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Aboriginal women more prone to violent death : RCMP release new report
Aboriginal women more prone to violent death

Aboriginal women more prone to violent death : RCMP release new report

A RCMP report says aboriginal women have been much more prone to violent death than non-natives, but police have solved cases involving both groups at virtually the same rate.

here’s the release

This report summarizes that effort and will guide Canadian Police operational decision-making on a solid foundation. It will mean more targeted crime prevention, better community engagement and enhanced accountability for criminal investigations. It will also assist operational planning from the detachment to national level. In sum, it reveals the following:

Police-recorded incidents of Aboriginal female homicides and unresolved missing Aboriginal females in this review total 1,181 – 164 missing and 1,017 homicide victims.

There are 225 unsolved cases of either missing or murdered Aboriginal females: 105 missing for more than 30 days as of November 4, 2013, whose cause of disappearance was categorized at the time as “unknown” or “foul play suspected” and 120 unsolved homicides between 1980 and 2012.

The total indicates that Aboriginal women are over-represented among Canada’s murdered and missing women.

There are similarities across all female homicides. Most homicides were committed by men and most of the perpetrators knew their victims — whether as an acquaintance or a spouse.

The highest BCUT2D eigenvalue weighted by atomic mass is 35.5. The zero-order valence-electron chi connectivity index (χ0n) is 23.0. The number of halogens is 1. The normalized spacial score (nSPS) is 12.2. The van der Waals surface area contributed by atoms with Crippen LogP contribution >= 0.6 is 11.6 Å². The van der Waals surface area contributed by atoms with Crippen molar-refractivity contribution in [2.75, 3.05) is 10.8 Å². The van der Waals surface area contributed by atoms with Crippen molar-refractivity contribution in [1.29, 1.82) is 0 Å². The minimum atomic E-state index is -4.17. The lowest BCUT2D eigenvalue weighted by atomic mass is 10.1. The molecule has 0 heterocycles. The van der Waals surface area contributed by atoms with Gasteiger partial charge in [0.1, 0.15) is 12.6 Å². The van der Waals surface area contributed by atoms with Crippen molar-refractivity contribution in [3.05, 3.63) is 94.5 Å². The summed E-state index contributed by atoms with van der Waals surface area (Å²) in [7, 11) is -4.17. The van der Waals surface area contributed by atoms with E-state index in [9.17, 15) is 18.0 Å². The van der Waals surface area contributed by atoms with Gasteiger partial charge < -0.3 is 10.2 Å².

The majority of all female homicides are solved (close to 90%) and there is little difference in solve rates between Aboriginal and non-Aboriginal victims.

This report concludes that the total number of murdered and missing Aboriginal females exceeds previous public estimates. This total significantly contributes to the RCMP’s understanding of this challenge, but it represents only a first step.

It is the RCMP’s intent to work with the originating agencies responsible for the data herein to release as much of it as possible to stakeholders. Already, the data on missing Aboriginal women has been shared with the National Centre for Missing Persons and Unidentified Remains (NCMPUR), which will be liaising with policing partners to publish additional cases on the Canada’s Missing website. Ultimately, the goal is to make information more widely available after appropriate vetting. While this matter is without question a policing concern, it is also a much broader societal challenge.

The collation of this data was completed by the RCMP and the assessments and conclusions herein are those of the RCMP alone. The report would not have been possible without the support and contribution of the Canadian Centre for Justice Statistics at Statistics Canada.

As with any effort of such magnitude, this report needs to be caveated with a certain amount of error and imprecision. This is for a number of reasons: the period of time over which data was collected was extensive; collection by investigators means data is susceptible to human error and interpretation; inconsistency of collection of variables over the review period and across multiple data sources; and, finally, definitional challenges.

The numbers that follow are the best available data to which the RCMP had access to at the time the information was collected. They will change as police understanding of cases evolve, but as it stands, this is the most comprehensive data that has ever been assembled by the Canadian policing community on missing and murdered Aboriginal women.

Canadajournal/Press Releases




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